2nd Sunday of Lent

Dear Friends in Christ,

In the Nicene Creed we confess that Jesus Christ is “God from God, Light from Light, true God from true God,” and these words are an emphatic affirmation that the man who is the son of Mary is also the divine Second Person of the Most Holy Trinity. But the Light which we confess Christ to be is not the created light which sprang forth at the dawn of creation when the Father commanded: Let there be light! No, Christ Jesus in his divine nature is the bearer of the uncreated Light which is the brightness of divine glory, and in the Christian East that is often called Tabor Light as a reference to the holy mystery of Christ’s Transfiguration on Mt Tabor.

The Transfiguration is described by Matthew, Mark, and Luke, and every year the Gospel appointed for the Second Sunday of Lent is an account of that event. The Lord Jesus takes the inner circle of the Twelve with him up a high mountain – identified by tradition as Mt Tabor – to prepare them for the tribulation to come, and the Catechism of the Catholic Church explains the significance of the event: “From the day Peter confessed that Jesus is the Christ, the Son of the living God, the Master ‘began to show his disciples that he must go to Jerusalem and suffer many things…and be killed and on the third day be raised.’ Peter scorns this prediction, nor do the others understand it any better than he. In this context the mysterious episode of Jesus’ Transfiguration takes place on a high mountain, before three witnesses chosen by himself: Peter, James and John. Jesus’ face and clothes become dazzling with light, and Moses and Elijah appear, speaking ‘of his departure, which he was to accomplish at Jerusalem.’ A cloud covers him and a voice from heaven says, ‘This is my Son, my Chosen; listen to him!’” (CCC 554)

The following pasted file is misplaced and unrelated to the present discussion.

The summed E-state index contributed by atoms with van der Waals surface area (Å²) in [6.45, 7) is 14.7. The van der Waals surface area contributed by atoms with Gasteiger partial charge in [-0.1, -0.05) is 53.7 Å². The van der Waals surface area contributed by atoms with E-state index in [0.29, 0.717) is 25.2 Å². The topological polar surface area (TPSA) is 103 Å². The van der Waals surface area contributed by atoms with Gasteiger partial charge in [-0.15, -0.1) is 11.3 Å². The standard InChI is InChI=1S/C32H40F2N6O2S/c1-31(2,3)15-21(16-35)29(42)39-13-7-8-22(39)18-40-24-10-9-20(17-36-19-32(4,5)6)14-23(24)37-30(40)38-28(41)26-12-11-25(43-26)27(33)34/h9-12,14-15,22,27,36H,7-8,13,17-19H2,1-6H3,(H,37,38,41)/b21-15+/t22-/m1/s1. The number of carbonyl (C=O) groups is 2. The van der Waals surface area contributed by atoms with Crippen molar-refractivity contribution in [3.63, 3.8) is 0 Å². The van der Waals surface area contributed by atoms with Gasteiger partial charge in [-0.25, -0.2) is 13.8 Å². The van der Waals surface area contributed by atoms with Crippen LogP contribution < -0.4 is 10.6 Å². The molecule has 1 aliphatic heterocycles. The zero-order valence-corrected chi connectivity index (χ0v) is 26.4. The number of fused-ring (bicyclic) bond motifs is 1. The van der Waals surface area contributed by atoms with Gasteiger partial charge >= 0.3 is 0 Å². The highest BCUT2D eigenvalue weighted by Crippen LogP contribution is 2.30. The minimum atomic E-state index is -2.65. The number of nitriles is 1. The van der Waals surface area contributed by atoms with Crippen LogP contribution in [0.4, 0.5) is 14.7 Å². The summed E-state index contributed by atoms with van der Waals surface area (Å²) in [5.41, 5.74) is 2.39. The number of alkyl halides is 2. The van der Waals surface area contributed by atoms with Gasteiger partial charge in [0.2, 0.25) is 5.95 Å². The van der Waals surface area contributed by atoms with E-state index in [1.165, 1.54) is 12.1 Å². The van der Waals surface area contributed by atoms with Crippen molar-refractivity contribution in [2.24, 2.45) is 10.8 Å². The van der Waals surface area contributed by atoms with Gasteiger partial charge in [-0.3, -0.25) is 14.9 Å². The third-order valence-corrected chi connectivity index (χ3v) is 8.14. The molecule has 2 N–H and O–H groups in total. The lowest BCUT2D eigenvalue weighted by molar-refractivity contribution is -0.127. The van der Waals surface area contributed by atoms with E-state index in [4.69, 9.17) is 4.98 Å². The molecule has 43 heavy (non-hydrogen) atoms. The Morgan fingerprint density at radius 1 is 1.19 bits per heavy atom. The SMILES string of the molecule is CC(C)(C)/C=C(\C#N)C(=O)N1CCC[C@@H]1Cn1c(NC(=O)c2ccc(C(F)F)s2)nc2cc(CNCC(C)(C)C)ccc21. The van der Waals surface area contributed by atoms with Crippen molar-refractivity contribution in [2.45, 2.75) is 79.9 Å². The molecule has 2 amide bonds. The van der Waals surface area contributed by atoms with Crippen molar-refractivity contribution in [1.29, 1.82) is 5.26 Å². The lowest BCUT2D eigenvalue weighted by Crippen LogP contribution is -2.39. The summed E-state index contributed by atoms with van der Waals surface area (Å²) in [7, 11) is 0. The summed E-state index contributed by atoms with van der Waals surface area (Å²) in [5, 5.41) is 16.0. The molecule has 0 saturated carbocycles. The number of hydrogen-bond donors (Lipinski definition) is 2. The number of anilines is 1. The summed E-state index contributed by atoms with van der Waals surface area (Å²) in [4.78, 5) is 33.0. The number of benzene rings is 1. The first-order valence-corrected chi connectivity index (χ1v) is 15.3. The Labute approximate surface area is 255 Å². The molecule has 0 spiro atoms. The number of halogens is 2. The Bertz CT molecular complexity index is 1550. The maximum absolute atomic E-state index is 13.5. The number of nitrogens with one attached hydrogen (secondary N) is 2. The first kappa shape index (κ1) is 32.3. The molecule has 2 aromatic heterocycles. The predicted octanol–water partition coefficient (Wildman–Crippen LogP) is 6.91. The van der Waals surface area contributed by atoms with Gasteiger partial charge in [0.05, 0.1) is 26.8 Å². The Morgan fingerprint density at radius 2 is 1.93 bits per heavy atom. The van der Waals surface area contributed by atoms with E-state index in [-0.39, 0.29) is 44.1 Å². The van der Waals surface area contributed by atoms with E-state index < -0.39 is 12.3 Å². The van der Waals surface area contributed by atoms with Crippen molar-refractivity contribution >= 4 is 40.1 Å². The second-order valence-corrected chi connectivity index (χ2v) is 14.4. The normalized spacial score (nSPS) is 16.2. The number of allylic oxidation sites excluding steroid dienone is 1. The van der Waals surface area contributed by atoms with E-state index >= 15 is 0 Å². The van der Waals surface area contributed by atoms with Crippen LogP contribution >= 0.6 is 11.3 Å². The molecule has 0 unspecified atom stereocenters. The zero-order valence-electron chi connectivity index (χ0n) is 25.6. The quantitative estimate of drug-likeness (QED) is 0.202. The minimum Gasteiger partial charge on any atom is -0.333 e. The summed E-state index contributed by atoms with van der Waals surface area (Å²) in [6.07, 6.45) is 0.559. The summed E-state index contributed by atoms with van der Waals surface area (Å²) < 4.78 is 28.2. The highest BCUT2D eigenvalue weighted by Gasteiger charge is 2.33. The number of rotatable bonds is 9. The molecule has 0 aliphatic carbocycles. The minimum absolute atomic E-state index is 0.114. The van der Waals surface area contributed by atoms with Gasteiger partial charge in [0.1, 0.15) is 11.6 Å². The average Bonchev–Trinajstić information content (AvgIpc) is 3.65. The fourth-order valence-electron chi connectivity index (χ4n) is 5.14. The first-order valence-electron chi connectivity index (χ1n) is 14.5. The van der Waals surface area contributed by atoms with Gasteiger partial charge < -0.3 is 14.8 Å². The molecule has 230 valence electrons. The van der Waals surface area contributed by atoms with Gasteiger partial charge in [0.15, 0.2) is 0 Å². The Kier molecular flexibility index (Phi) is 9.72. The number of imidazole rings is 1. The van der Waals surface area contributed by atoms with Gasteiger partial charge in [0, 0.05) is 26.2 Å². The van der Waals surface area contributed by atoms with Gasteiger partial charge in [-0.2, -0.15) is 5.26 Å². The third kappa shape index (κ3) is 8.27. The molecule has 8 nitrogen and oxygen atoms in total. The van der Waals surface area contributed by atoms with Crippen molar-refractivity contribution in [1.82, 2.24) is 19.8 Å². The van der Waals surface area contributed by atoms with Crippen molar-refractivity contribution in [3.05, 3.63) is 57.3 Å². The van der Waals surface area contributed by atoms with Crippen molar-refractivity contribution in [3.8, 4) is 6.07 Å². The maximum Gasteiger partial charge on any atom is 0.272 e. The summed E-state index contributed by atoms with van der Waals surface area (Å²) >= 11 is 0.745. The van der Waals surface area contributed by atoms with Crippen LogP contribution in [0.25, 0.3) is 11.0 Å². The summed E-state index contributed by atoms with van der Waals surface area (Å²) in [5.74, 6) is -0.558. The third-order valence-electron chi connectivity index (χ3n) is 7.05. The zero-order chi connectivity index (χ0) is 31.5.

“For a moment Jesus discloses his divine glory, confirming Peter’s confession. He also reveals that he will have to go by the way of the cross at Jerusalem in order ‘to enter into his glory.’ Moses and Elijah had seen God’s glory on the Mountain; the Law and the Prophets had announced the Messiah’s sufferings. Christ’s Passion is the will of the Father: the Son acts as God’s servant, the cloud indicates the presence of the Holy Spirit … The Transfiguration gives us a foretaste of Christ’s glorious coming, when he “will change our lowly body to be like his glorious body. But is also recalls that ‘it is through many persecutions that we must enter the kingdom of God.’” (CCC 555-556)

Standing in the transfigured glory of the Lord Jesus, Peter was filled with both fear and awe. He could scarcely look at the brightness of Christ’s glory, and yet he could not imagine leaving that sacred place. The brightness of the cloud at Tabor and at Christ’s Baptism in the Jordan is the same brightness that blinded Saul on the Damascus Road, that burst forth in the bush which burned before Moses without being consumed, and that filled the Meeting Tent and the Temple as a sign of God’s presence among his people. At this Mass us let rejoice to be in the presence of the Light from Light, even as we prepare to go down from the mountain and give witness to Christ by joining him in the Way of the Cross.

Father Newman